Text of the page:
Thomas Sherwood, the patriarch of the Fairfield Sherwoods, was apparently born in 1586 in Ipswich (Suffolk) England. If there was a connection with Sherwood (Nottingham) and Sherwood Forest, it must have been before his time.
In 1634 he sailed from Ipswich on the ship Francis. After some time in Wethersfield CT, he arrived in Fairfield in about 1648. He was a carpenter and a miller, and a community leader. His son Thomas Jr., who also arrived on the Francis, was the first miller at the gristmill at Mill River, Southport.
With his many children, Thomas stands atop an enormous family tree. Some of his descendants stayed here, some migrated west. Among the descendants, Daniel (1761) is especially significant because he was the first to settle on Sherwood Island. The land was a wedding present when he married Catherine Burr in 1787.
Here, mention is made only of Daniel’s descendents.
Generation 7. Daniel and Catherine had 11 children. Two died in childhood. The others were: Ebenezer Burr (1788), Catherine (1790), Eunice (1792), Daniel (1794), Abraham (1802), Silas Burr (1805), and in 1810 the legendary triplets Francis, Frederick and Franklin who became sea captains. All of them were probably born on the island.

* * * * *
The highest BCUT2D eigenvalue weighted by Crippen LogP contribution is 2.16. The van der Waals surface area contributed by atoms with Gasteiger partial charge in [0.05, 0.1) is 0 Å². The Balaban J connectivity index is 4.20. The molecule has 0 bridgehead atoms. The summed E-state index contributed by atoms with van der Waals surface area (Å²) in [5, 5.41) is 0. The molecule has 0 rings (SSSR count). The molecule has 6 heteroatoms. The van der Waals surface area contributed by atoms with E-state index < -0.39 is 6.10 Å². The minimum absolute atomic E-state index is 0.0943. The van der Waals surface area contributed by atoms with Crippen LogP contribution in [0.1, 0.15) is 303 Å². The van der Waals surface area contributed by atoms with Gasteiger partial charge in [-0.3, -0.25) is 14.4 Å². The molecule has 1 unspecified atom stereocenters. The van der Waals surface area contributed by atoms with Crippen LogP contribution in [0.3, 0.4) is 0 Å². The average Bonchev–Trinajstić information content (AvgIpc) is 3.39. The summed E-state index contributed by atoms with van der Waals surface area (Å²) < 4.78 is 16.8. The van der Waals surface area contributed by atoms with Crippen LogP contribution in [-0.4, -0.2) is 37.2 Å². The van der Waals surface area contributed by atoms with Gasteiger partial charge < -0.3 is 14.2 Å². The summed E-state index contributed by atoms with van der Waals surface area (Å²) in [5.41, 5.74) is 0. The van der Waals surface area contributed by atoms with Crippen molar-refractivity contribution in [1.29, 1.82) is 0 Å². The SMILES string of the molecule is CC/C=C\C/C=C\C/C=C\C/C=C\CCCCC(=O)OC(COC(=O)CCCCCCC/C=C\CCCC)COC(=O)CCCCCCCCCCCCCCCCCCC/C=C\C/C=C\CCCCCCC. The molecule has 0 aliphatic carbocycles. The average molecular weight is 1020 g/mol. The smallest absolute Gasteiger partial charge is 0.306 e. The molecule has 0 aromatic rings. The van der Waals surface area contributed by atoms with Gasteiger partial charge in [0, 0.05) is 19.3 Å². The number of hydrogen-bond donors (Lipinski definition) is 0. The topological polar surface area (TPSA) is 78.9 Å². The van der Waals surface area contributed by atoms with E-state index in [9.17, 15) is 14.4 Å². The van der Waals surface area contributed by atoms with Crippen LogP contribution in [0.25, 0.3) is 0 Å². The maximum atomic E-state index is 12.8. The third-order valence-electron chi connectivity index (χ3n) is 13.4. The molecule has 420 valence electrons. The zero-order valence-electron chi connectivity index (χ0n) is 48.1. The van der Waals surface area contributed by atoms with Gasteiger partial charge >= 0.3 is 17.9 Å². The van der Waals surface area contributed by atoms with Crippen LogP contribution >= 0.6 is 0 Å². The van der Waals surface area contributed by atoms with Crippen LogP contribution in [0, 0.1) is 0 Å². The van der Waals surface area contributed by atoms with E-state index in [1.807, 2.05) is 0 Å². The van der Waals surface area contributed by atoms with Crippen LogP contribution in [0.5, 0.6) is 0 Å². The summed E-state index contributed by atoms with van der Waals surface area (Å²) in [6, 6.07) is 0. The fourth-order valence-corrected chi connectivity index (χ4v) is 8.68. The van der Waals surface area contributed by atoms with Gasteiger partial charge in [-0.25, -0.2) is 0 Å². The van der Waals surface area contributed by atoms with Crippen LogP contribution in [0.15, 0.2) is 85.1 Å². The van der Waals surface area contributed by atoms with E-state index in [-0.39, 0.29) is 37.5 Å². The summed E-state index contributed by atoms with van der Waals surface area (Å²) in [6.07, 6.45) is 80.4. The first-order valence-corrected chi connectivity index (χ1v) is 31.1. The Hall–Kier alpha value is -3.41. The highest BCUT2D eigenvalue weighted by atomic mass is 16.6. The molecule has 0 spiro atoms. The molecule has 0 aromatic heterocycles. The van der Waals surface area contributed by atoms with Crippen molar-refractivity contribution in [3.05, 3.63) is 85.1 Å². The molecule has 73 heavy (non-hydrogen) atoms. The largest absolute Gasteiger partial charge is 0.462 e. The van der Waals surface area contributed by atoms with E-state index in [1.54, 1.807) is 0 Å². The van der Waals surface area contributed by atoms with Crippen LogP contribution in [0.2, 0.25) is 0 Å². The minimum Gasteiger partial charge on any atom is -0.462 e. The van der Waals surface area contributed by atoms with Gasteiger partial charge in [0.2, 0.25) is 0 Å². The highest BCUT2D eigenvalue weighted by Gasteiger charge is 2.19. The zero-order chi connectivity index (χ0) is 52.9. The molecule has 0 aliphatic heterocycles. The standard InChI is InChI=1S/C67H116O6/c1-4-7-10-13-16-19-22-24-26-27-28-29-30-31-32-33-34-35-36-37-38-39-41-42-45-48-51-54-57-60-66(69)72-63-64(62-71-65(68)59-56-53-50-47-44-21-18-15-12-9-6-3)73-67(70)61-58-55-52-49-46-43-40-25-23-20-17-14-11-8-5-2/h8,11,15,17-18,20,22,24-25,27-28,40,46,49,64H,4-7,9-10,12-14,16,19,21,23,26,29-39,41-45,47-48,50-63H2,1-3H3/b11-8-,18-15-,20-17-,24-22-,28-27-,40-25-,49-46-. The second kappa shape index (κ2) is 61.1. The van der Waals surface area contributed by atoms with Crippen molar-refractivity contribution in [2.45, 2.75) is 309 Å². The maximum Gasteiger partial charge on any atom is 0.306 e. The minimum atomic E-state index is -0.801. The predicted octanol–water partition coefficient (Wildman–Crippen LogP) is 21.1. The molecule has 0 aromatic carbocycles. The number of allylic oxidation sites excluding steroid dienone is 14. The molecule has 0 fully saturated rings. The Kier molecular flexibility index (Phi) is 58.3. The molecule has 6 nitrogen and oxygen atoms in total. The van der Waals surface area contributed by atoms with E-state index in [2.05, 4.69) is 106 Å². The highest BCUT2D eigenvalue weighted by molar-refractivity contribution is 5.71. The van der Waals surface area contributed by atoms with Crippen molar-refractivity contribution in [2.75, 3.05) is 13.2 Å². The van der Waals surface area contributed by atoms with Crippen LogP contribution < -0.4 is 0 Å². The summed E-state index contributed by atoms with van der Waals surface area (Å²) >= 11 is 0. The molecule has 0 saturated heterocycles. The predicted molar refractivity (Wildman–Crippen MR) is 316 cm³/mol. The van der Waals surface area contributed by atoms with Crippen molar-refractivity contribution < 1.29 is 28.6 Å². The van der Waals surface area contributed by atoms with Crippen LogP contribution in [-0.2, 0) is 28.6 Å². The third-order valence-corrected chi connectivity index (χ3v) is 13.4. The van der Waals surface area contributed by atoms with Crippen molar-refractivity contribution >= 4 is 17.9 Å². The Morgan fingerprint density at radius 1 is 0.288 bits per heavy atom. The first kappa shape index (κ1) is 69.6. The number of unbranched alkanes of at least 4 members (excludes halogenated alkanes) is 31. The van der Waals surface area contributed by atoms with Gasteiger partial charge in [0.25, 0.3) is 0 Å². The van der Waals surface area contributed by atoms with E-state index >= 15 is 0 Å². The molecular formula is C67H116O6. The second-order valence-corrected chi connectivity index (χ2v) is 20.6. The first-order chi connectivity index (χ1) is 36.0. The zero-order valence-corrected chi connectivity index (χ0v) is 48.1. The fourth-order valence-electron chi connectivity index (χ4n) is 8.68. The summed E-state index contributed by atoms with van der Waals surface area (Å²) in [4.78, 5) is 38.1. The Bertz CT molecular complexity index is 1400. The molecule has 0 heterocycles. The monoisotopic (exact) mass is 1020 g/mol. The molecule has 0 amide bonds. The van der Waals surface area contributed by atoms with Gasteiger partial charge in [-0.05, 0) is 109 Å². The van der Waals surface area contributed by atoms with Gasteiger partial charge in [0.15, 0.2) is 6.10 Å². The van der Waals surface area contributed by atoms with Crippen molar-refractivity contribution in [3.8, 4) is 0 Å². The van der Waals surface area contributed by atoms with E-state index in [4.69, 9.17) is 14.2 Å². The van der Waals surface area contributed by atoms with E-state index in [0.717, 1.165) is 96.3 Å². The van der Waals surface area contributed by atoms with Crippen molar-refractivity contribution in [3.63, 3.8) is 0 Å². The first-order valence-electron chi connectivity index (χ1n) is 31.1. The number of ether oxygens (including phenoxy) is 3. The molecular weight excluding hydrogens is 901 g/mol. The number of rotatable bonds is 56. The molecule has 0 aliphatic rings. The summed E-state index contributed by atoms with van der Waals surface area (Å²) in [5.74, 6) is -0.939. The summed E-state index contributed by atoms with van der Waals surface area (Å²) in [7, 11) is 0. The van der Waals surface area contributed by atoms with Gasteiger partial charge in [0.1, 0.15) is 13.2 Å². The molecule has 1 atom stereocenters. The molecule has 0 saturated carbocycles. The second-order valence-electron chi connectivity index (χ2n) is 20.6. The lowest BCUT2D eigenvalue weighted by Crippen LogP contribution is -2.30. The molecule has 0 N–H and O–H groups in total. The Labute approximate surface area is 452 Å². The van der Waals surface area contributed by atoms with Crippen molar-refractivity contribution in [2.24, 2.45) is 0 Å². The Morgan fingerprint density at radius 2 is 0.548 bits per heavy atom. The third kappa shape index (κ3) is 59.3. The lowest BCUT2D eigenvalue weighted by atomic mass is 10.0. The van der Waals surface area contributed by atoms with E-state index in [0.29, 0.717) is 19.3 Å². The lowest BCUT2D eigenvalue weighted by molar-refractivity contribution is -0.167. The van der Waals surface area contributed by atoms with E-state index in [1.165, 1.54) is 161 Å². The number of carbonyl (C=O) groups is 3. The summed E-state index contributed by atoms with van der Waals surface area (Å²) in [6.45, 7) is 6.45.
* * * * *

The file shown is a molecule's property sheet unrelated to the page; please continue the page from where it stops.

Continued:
Generation 8. There were too many Sherwoods in this generation for listing here. Among them, the children of Silas Burr Sherwood and Anne Coley Taylor were: Silas Burr Jr. (1830), Jessup (1832), Catherine (1835) and Moses (1839). Fannie Sherwood (1848), daughter of Franklin, married John H. Elwood, who farmed on Sherwood’s Island.
Generation 9. When the State began acquiring land for the park in the 1900s, the Sherwoods were no longer farming there, but the Elwood’s were. The upland acquired in 1923 was from the heirs of Moses, who had died about eight years before. Some other parcels were acquired from other Sherwood heirs.
From Thomas to Daniel/3
1. Thomas 1590
2. Thomas 1630
3. Samuel 1664
4. Daniel 1708
5. Daniel 1735
6. Daniel 1761
The Sherwoods farmed on the island through most of the 1800s. The farm yielded abundant crops, especially onions and potatoes shipped to New York. Oysters were harvested.
In 1790, the Sherwoods acquired the Mill Pond gristmill, which serviced local farmers. Its specialty was kiln-dried corn meal shipped to the West Indies. The mill burned down in 1895.